WINSLOW — Town councilors grilled representatives from Summit Natural Gas for nearly an hour Wednesday evening, demanding to know the reasons for the delay of a planned natural gas expansion this year and a new time line for when Winslow residents could expect the company to supply gas to the town.

The company’s answer to the first question was that the cost to connect Winslow across the Kennebec River was unexpectedly high, and demand from residents was lackluster.

Summit representatives had difficulty directly answering the council’s second question, stating that it was looking at alternatives to crossing the river but probably wouldn’t have a good idea of projects planned for 2017 until it received approval from its financial backers later this autumn.

The company’s responses were met with frustration and concern on the part of councilors, who questioned whether the company intended to expand into Winslow at all and stated that the delay further tarnished the company’s image in the community.

“There’s a credibility issue here, and I’m upset by it,” said At-large Councilor Ken Fletcher, near the conclusion of the meeting with company representatives.

Summit previously stated that it planned a build-out into Winslow’s residential core in 2015, attaching to main municipal and school buildings and moving into densely packed neighborhoods. The company intended to connect to the town across the Kennebec using the main Winslow-Waterville bridge.

But in February, company officials called Town Manager Mike Heavener to say the plans were off for the year.

On Wednesday, Summit’s business development manager, Mike Duguay, explained that the cost to string pipe across the bridge came in far higher than the company expected. At the same time, some canvassing of neighborhoods indicated that demand in town was not as strong as initially believed, Duguay said.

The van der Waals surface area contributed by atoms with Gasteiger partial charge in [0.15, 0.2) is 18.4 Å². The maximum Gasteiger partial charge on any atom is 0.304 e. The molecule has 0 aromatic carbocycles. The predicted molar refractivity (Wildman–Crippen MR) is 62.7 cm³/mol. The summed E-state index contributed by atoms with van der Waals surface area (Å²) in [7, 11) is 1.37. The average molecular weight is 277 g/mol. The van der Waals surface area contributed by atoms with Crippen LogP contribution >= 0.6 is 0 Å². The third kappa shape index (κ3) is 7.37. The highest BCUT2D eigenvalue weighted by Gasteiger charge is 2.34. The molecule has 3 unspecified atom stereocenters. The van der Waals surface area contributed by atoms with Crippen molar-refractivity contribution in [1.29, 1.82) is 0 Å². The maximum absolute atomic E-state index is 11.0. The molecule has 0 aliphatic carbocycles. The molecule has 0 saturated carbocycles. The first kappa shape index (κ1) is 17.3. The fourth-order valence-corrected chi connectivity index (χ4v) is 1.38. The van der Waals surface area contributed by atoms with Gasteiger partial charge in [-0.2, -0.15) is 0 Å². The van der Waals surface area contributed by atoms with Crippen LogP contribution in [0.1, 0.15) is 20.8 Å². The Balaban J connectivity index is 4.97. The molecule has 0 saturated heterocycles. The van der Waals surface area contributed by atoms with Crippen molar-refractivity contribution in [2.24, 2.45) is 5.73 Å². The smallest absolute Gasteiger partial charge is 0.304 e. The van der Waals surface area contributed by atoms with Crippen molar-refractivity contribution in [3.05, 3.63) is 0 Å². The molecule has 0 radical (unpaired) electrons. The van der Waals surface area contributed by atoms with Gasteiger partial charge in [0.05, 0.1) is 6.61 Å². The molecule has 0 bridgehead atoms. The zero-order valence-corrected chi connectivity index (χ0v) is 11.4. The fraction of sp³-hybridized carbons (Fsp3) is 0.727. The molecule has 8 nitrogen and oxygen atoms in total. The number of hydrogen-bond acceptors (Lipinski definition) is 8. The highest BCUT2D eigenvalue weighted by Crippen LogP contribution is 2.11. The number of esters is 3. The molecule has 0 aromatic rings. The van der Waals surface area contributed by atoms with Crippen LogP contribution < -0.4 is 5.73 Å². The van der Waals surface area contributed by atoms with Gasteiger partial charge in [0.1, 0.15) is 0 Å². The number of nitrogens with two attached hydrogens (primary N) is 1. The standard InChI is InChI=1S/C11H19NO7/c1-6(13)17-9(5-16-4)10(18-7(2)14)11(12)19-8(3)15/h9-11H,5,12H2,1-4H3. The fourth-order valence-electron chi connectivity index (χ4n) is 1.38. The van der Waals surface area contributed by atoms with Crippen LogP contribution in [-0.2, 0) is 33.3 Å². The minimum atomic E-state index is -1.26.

The company then was confronted with the fact that the extremely expensive “backbone” infrastructure it would need to put into Winslow was not being matched by what it stood to gain in Winslow.

“We had a technical challenge that created a financial hurdle,” Duguay told councilors. The cost to string pipe across the bridge came to around $1 million, twice what the company originally predicted, said Bruce Madore, Summit’s director of engineering.

Duguay and Madore were joined by project manager Bryan Foster and Stacey Fitts, Summit’s director of government and regulatory affairs, at the council meeting.

To complicate the situation, Winslow is the only destination for the pipeline, which is not planned to extend to Benton or towns beyond, Duguay said. That puts it in a difficult situation, because it means that Summit doesn’t have to build out to reach other markets, making consumer demand in the town even more critical.

Residential demand is also not balanced with industrial customers in town, making the cost of initial build-out even more prohibitive, Duguay said.

Councilors weren’t swayed by the company’s justifications.

Fletcher, who was the director of Gov. Paul LePage’s energy office, said that a lack of commercial customers shouldn’t be a challenge for Summit, which was selected for the project because of its focus on residential services.

He also questioned the company’s commitment under the rate package approved by the Maine Public Utilities Commission, which envisioned a five-year build-out, including Winslow.

Fitts, the company’s government affairs representative, said that although the company had envisioned a five-year build, the approved rate plan was for 10 years, giving the company some flexibility.

Summit is probably a year behind at this point, Fitts estimated.

Councilor Ray Caron said that delaying the expansion to Winslow could put it at a disadvantage with other towns that have gas when attracting new businesses. He also asked how the company could have been caught so off guard with the price of crossing the Kennebec when getting across the river was in the company’s plans from the beginning.

Duguay said that the company was considering alternatives, including installing a gas transistor on the main line on U.S. Route 201 and drilling north into Winslow, but noted that the current devices are even more costly than a bridge crossing.

At this point, the company has locked in its projects for 2015, he added. It won’t know which projects will be green-lit by its financial backers until October at the earliest, he told councilors.

Peter McGuire — 861-9239

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Twitter: @PeteL_McGuire